"Broken Hearts" is an intense -- if flawed -- episode of 'Homeland,' in which Carrie finds herself abducted by you-know-who, and Brody takes two steps back.

There's a moment in this week's episode that is so perfect and captures the internal moral struggles of its characters with such clarity that the resulting action feels that much more disappointing. Carrie's been abducted by Abu Nazir and is holding her until Brody can get him the serial number for Walden's pacemaker, which is ridiculous enough, but then you have this young Middle Eastern technician sitting in a lab somewhere in America, waiting to enter the code that will kill Walden. It seems that Nazir has always had plenty of possible ways to end Walden's life, and with the intelligence he's collected, Brody's involvement hardly seems necessary -- but maybe that's a part of the emotional bond that Nazir says he developed by torturing Brody, and maybe this is an extension of that relationship. Maybe not.

The moment I'm referring to comes when Brody swears on the soul of Issa that he will give Nazir the serial number as long as he releases Carrie first. After Carrie has been freed, Nazir demands the serial number, and Brody pauses with this face that's all silence and nerves, and you can just read so much in his expression -- how he considers that Carrie is safe and he doesn't need to kill Walden now, how he can say no to Nazir, and how maybe he can help bring this guy down once and for all. 'Homeland' is at its best when it does a few things: the interactions between Brody and Carrie, whose explicit feelings always hold this hint of dishonesty; the build-up of suspense via surveillance and connecting the dots; and the way the characters' morality is consistently challenged and presented in shades of gray.

When Brody pauses, it's so much of what I love about the performances from this cast, and how much can be said by saying nothing at all. But then he speaks, and then he acts, and then he sends the serial number to Nazir, which leads him to a confrontation with Walden, where he tries to tender his resignation and Walden proves to be the asshole he's always been. Brody keeps waiting for the pacemaker to fail, and just as it does he launches into this speech about how much he hates Walden, and he lets the man die. There is no gray moral area for Brody anymore -- he's made his choice, and it's not one that I think works so well with what this show's been trying to do, but I think the stuff that leads him there is more interesting, like the idea that you can only close the walls in so tight around a rat before it starts chewing its way out. I just wish he had chewed in a different direction.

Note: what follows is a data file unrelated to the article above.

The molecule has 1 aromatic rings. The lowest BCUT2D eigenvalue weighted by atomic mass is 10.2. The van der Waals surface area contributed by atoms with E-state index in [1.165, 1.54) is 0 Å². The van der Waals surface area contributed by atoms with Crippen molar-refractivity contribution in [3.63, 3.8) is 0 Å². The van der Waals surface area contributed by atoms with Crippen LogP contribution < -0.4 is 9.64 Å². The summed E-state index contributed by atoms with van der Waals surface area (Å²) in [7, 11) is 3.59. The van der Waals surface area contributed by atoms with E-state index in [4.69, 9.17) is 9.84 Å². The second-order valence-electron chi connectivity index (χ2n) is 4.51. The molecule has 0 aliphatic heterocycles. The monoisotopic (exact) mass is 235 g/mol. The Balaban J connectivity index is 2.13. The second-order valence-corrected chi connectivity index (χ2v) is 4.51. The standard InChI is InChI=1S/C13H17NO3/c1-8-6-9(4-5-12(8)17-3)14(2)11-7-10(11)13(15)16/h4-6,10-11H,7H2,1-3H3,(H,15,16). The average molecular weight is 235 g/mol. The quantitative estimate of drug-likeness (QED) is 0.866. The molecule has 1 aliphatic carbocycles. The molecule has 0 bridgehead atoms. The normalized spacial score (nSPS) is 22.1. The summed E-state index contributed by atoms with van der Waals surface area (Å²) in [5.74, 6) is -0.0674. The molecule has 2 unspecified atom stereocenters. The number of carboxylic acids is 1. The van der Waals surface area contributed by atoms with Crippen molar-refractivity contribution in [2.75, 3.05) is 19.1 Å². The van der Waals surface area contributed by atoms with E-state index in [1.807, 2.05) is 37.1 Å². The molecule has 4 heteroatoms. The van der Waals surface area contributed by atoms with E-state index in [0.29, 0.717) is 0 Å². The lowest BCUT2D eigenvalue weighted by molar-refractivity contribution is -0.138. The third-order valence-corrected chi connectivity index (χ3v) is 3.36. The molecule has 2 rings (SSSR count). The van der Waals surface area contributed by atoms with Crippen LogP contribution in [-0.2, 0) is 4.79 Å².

We also get some more info from Dar Adul (F. Murray Abraham), who admits that Quinn is one of his, implying that Quinn is there because Saul is the kind of agent who doesn't like getting his hands dirty. Saul tries to get the straight story from Estes, correctly inferring that Quinn is there to kill Brody and make sure no one finds out about the drone strike cover-up -- and at the end of the episode, Saul is being pulled away from his team (who are all heading out to the abandoned mill where Nazir kept Carrie) and sent to an interrogation room. We can assume this is because Saul, unlike our other major characters, has a pretty well-defined moral compass, and I look forward to seeing how the CIA sees fit to handle that next week.

In minor happenings this week, Jessica and Brody share a moment where both of them wonder what the hell they're doing together, which means this plot is finally going somewhere. Dana meets with Finn, who just wants things to go back to the way they were before he hit and killed that woman with his car, but Dana is resistant and tells him that things can't be different and that moment changed everything -- this plot point has been up and down all season, and while not entirely successful, I can appreciate the parallel between the hit and run incident, which has fundamentally changed Dana, and Brody's decisions with Nazir, probably going back to the moment when he decided to accept Nazir as his leader. It's not a subtle point, but I enjoy the attempt at trying to show how life-altering a single decision can be -- it seems so hard sometimes to get to the point where you make a decision, but once you do, you find it's so easy to just take the action or say the word, but then everything will forever be different and you can't take it back.

Brody has a chance to take it back and help the CIA. He could have told Saul that Nazir had Carrie. They could have worked out a plan together. But he chose to make a decision based on both fear and his own personal resentment.